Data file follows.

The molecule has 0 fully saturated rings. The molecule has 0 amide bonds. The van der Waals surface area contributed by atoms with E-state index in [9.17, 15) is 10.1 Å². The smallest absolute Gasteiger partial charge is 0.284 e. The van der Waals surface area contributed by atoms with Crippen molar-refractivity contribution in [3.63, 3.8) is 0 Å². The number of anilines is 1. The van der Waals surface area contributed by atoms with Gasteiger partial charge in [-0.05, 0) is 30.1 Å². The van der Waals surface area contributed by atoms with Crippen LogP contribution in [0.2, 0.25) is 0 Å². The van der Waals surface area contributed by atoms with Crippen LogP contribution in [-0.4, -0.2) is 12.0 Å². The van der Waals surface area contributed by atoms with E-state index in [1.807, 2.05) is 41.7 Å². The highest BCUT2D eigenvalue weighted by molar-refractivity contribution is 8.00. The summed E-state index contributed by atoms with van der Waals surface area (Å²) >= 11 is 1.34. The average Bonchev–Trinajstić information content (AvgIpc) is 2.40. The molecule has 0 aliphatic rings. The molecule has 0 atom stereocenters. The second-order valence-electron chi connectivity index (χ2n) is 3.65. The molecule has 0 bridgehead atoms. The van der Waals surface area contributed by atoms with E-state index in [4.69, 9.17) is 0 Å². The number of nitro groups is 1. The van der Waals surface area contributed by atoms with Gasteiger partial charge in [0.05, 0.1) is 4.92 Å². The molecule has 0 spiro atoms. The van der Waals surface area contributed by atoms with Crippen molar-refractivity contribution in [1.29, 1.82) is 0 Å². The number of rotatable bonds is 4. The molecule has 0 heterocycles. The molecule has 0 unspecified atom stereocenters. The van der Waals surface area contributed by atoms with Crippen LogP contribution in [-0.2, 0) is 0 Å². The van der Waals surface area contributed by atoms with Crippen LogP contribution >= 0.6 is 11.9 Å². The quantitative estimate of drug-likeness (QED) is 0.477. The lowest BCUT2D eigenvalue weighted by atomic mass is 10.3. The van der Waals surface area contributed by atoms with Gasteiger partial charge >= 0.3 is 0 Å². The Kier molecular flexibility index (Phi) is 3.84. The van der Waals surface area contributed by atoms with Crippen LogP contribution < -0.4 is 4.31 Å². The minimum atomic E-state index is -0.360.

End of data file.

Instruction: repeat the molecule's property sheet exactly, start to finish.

The molecule has 0 fully saturated rings. The molecule has 0 amide bonds. The van der Waals surface area contributed by atoms with E-state index in [9.17, 15) is 10.1 Å². The smallest absolute Gasteiger partial charge is 0.284 e. The van der Waals surface area contributed by atoms with Crippen molar-refractivity contribution in [3.63, 3.8) is 0 Å². The number of anilines is 1. The van der Waals surface area contributed by atoms with Gasteiger partial charge in [-0.05, 0) is 30.1 Å². The van der Waals surface area contributed by atoms with Crippen LogP contribution in [0.2, 0.25) is 0 Å². The van der Waals surface area contributed by atoms with Crippen LogP contribution in [-0.4, -0.2) is 12.0 Å². The van der Waals surface area contributed by atoms with E-state index in [1.807, 2.05) is 41.7 Å². The highest BCUT2D eigenvalue weighted by molar-refractivity contribution is 8.00. The summed E-state index contributed by atoms with van der Waals surface area (Å²) >= 11 is 1.34. The average Bonchev–Trinajstić information content (AvgIpc) is 2.40. The molecule has 0 aliphatic rings. The molecule has 0 atom stereocenters. The second-order valence-electron chi connectivity index (χ2n) is 3.65. The molecule has 0 bridgehead atoms. The van der Waals surface area contributed by atoms with E-state index in [4.69, 9.17) is 0 Å². The number of nitro groups is 1. The van der Waals surface area contributed by atoms with Gasteiger partial charge in [0.05, 0.1) is 4.92 Å². The molecule has 0 spiro atoms. The van der Waals surface area contributed by atoms with Crippen molar-refractivity contribution in [1.29, 1.82) is 0 Å². The number of rotatable bonds is 4. The molecule has 0 heterocycles. The molecule has 0 unspecified atom stereocenters. The van der Waals surface area contributed by atoms with Crippen LogP contribution in [-0.2, 0) is 0 Å². The van der Waals surface area contributed by atoms with Crippen LogP contribution >= 0.6 is 11.9 Å². The quantitative estimate of drug-likeness (QED) is 0.477. The lowest BCUT2D eigenvalue weighted by atomic mass is 10.3. The van der Waals surface area contributed by atoms with Gasteiger partial charge >= 0.3 is 0 Å². The Kier molecular flexibility index (Phi) is 3.84. The van der Waals surface area contributed by atoms with Crippen LogP contribution < -0.4 is 4.31 Å². The minimum atomic E-state index is -0.360.